Ben Nadel
On User Experience (UX) Design, JavaScript, ColdFusion, Node.js, Life, and Love.
I am the chief technical officer at InVision App, Inc - a prototyping and collaboration platform for designers, built by designers. I also rock out in JavaScript and ColdFusion 24x7.
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Ben Nadel at RIA Unleashed (Nov. 2009) with:

ColdFusion ListGetAt() vs. GetToken()

By Ben Nadel on
Tags: ColdFusion

The other day I was asked which was better to use, ColdFusion's ListGetAt() or GetToken(). I think in 8 years of ColdFusion development I have used GetToken() only once or twice? Off hand, I didn't even know what it did exactly or specifically, what it did that was so different. From a cursory glance at the documentation, the two appears to be the same thing: they both take a list, an index, and a set of delimiters. It's not till I really looked at the ColdFusion documentation that I really saw that they are performing two similar but different functions.

Both functions do indeed get specific elements of a list, but they are different in two very important respects:

  1. LetGetAt()'s default delimiter is the comma. GetToken()'s default delimiter is actually a set of delimiters including the majority of white space characters (space, tab, and new line).
  2. If you reference an index that is beyond the end of the list, ListGetAt() will throw an exception where as GetToken() will just return an empty string.

To see this in action, I have set up a little demo in which we loop over the items in a list, going beyond the boundaries on purpose. For the first demo, we are going to ask both methods to use the comma as the list delimiter:

  • <!--- Create out ColdFusion list. --->
  • <cfset strList = "Face,It,Maria,Bello,Is,Crazy,Hot!" />
  •  
  •  
  • <!---
  • To test how each method works, not only are we going
  • to loop over the elements in the list, we are going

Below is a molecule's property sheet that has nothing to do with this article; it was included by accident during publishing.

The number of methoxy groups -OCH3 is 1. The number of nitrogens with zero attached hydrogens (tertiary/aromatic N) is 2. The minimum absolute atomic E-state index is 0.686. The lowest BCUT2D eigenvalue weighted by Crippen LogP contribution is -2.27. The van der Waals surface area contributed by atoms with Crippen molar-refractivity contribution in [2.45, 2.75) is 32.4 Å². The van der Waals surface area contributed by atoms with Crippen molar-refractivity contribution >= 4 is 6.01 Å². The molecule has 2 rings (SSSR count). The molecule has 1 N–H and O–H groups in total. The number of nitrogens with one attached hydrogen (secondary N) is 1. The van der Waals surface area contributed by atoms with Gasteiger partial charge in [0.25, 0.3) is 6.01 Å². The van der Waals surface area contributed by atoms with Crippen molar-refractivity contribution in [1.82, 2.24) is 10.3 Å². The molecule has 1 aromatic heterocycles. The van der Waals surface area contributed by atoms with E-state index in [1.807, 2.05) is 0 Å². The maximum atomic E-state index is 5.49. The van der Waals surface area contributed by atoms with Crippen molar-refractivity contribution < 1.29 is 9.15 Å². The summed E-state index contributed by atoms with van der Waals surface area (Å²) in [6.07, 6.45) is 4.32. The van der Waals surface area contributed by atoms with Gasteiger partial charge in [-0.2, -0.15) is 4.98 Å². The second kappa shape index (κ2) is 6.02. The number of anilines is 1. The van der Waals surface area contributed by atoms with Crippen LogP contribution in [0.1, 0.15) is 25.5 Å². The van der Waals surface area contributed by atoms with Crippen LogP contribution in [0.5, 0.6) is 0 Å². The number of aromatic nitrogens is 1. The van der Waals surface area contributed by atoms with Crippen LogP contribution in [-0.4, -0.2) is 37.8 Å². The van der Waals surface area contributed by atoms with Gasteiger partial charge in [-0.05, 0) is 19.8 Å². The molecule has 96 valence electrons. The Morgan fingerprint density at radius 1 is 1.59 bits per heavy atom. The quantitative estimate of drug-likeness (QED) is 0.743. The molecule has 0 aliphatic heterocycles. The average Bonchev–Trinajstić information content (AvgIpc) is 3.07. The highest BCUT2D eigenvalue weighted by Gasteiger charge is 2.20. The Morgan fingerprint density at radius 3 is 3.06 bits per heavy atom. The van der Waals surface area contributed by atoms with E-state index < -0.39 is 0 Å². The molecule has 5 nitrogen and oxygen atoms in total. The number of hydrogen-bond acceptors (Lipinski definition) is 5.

• to do so in an out-of-bounds fashion; notice that we
  • are starting before 1 and going until after the end
  • of the list.
  • --->
  • <cfloop
  • index="intI"
  • from="0"
  • to="#(ListLen( strList, ',' ) + 1)#"
  • step="1">
  •  
  • <!---
  • Because these methods might error, we are going
  • to wrap each one its own CFTry / CFCatch block
  • and display any caught errors.
  • --->
  • <p>
  • ListGetAt( #intI# ):
  •  
  • <cftry>
  • #ListGetAt( strList, intI, "," )#
  •  
  • <!--- Catch error and display message. --->
  • <cfcatch>
  • ERROR: #CFCATCH.Message#
  • </cfcatch>
  • </cftry>
  •  
  • <br />
  •  
  • GetToken( #intI# ):
  •  
  • <cftry>
  • #GetToken( strList, intI, "," )#
  •  
  • <!--- Catch error and display message. --->
  • <cfcatch>
  • ERROR: #CFCATCH.Message#
  • </cfcatch>
  • </cftry>
  • </p>
  •  
  • </cfloop>

Running the above code, we get the following output:

ListGetAt( 0 ): ERROR: Invalid list index 0.
GetToken( 0 ): ERROR: Parameter 2 of function GetToken which is now 0 must be a positive integer

ListGetAt( 1 ): Face
GetToken( 1 ): Face

ListGetAt( 2 ): It
GetToken( 2 ): It

ListGetAt( 3 ): Maria
GetToken( 3 ): Maria

ListGetAt( 4 ): Bello
GetToken( 4 ): Bello

ListGetAt( 5 ): Is
GetToken( 5 ): Is

ListGetAt( 6 ): Crazy
GetToken( 6 ): Crazy

ListGetAt( 7 ): Hot!
GetToken( 7 ): Hot!

ListGetAt( 8 ): ERROR: Invalid list index 8.
GetToken( 8 ):

Notice that when we go lower than the list length (index zero), both ColdFusion functions throw an error. While we are in the meat of the list, both function in exactly the same (with the explicit comma delimiter). Once we go past the end of the list, ListGetAt() throws an exception while GetToken() just returns an empty string.

Ok, but that's with both methods using explicit delimiters. Let's take a look at how GetToken() works if you let it use its default delimiter set. This time, our list will have line breaks and other white space rather than commas. For the ListGetAt(), we are going to build up a set of delimiters to use so that it finds more than just the first "element":